This is another place where honesty is the best policy. When a customer calls you out on having made an error in your response, own it and admit it. Do not try to pretend like the customer misunderstood, or that you meant something else. If you do, you’ll lose the trust of the customer, which may potentially cost you their business moving into the future. A great way to do this is to say something along the lines of “Hey Customer, You’re right—that wasn’t the right answer. I’m sorry that I sent you something without fully double-checking it first; I know what it’s like to get the wrong information and then have to wait even longer to figure the problem out, and it never feels good. So, thanks for reaching out and letting me know how that affected you.”

The most important part is to acknowledge the issue, align with the customer, and then assure them that you’ve heard their complaint.

I have been transferred numerous times and I’m frustrated.

Listen, you don’t need a blog post to tell you that this is frustrating. If you’ve ever been calling in for support and have been transferred numerous times (which I’m sure you have, everyone has), you know that it’s one of the most frustrating things in the world. It’s time-consuming, frustrating, and there’s actually nothing the customer can do to control it. So, acknowledge that for them. Admit that you’re at fault and that you know this kind of thing is frustrating. If you can, track that constructive insight somewhere so that you can make shifts to it later on and create a better experience for your customers. But, in the moment, try to resolve the customer’s issues without any additional transfer and, if you have to transfer, do so with context so they do not need to explain all over again what the problem is.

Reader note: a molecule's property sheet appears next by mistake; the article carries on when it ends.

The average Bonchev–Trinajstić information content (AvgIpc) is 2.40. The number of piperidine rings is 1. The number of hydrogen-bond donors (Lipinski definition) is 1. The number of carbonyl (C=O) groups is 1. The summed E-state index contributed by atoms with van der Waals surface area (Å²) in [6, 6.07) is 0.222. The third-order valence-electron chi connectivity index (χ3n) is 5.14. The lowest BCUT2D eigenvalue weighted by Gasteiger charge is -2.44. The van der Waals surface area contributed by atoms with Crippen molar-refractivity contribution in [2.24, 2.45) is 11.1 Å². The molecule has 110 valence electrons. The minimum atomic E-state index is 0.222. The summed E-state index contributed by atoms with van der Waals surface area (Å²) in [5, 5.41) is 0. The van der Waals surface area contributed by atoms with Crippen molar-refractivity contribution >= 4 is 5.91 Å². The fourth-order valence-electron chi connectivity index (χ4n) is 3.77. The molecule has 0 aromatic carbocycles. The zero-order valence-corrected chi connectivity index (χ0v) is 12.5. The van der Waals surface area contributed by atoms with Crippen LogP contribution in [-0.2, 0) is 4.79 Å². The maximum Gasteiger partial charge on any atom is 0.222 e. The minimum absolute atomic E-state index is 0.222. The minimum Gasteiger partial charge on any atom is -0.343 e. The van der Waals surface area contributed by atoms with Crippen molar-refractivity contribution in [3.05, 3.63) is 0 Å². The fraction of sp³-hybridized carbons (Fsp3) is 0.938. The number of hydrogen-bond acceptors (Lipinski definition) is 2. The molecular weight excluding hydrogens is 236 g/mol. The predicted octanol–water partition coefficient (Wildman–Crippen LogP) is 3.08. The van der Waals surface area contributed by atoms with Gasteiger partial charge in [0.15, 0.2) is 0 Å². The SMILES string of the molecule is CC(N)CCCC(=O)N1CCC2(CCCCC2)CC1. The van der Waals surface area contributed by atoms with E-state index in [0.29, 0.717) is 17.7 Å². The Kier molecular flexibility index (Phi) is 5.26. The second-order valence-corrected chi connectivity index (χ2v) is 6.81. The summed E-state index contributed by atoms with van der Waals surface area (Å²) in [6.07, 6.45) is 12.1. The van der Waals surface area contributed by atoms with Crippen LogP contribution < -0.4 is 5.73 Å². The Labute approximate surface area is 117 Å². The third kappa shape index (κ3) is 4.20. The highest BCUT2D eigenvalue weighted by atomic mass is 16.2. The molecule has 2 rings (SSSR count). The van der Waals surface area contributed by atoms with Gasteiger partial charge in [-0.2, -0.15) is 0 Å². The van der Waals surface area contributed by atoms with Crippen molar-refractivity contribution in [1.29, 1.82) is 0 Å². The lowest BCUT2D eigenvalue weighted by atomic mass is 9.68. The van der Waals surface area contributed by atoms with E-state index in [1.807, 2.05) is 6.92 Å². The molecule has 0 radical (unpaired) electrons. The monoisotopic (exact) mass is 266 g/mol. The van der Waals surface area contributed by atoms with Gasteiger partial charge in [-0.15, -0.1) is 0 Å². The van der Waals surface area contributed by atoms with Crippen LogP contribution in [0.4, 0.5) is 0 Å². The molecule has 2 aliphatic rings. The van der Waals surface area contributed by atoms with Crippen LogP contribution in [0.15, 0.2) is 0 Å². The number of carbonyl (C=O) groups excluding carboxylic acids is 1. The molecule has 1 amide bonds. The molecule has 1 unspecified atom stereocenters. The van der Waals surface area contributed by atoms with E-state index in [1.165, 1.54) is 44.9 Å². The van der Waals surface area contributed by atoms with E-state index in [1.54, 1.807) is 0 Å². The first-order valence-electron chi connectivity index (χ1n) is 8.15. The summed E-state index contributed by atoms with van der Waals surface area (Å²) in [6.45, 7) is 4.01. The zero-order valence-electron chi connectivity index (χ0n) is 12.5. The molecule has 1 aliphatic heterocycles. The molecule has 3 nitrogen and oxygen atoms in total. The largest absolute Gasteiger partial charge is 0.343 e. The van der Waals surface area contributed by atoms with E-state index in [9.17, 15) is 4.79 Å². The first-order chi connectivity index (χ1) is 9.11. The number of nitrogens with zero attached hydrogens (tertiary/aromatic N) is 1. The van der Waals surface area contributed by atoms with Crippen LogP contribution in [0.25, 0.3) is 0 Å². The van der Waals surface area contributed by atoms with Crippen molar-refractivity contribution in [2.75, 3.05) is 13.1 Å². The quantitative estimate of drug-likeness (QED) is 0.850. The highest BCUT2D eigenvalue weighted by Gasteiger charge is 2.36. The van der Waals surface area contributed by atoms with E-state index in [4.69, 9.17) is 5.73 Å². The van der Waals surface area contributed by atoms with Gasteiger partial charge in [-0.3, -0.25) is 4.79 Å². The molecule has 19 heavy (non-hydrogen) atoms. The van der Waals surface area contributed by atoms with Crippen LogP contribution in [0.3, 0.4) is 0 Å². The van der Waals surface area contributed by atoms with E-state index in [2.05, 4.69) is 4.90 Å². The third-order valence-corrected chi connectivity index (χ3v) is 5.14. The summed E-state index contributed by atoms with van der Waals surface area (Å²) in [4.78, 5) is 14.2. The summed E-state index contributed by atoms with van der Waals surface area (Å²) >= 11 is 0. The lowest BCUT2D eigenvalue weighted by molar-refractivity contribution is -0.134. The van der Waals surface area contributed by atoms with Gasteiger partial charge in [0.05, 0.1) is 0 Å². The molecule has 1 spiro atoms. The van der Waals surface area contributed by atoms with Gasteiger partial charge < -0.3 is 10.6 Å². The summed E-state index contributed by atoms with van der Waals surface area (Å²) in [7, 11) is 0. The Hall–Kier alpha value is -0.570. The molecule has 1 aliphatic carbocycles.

I have been waiting FOREVER.

This is another situation where acknowledging, aligning with the customer and then assuring them that you’re going to take some action to make it better in the future is immensely impactful. Similarly, take a look at how long they have been waiting, and use that data point to see if there’s anything you could have done differently or better. For example, did they wait forever because one of your team’s processes broke down or was it because you were busy? Or, did they perceive the wait as “forever” but it was actually your normal wait time? If so, it might be time to do some additional hiring.

I have no idea how to reach out to your support team.

Some companies intentionally make it very difficult for customers to know how to reach out to them. While this is certainly a strategy to keep the volume down, it’s usually better to just try to scale, rather than avoid people contacting you. That being said, there will be times, even if you have tried to make your support offering very visible, where people just won’t be able to find a way to reach out and they’ll be frustrated. The best thing you can do here, rather than try to explain why is just listen and hear them out. Acknowledge that they’re feeling frustrated and that that’s valid, and internally track the feedback they are giving you so that you can talk to your user experience team and pass along their thoughts.

Your support person was rude to me.

This is a tough one. Usually, this needs to be escalated to a manager and addressed that way. There are a few different scenarios where this usually plays out: either the customer is perceiving rudeness, but that’s not the intent of the employee; the customer could be frustrated by an employee telling them something they didn’t want to hear; or the employee could actually have been being rude. No matter which of those three (or any other) scenarios it might be, “escalating” to a person in perceived power is always going to make the customer feel better. Once it’s been sent to the manager, they can review the conversation and see if any training or other action needs to be taken with the employee, and assuage the concerns of the customer.


These are just 10 of the most common conversations out of all the ones that you will likely see in support. While they all have a bit of nuance, almost everything can be solved with a little care and appropriate response. Customers, just like everyone else, just want to be heard and acknowledge, especially if they’re going through trouble with your product. If you can give them that, you’re well on your way to repairing relationships–it truly is that easy.

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About the author
Mercer Smith-Looper

Mercer is contributing writer at Kayako. She is the support team lead at Trello, a yoga fanatic, and strives to make the world a little bit happier one customer at a time.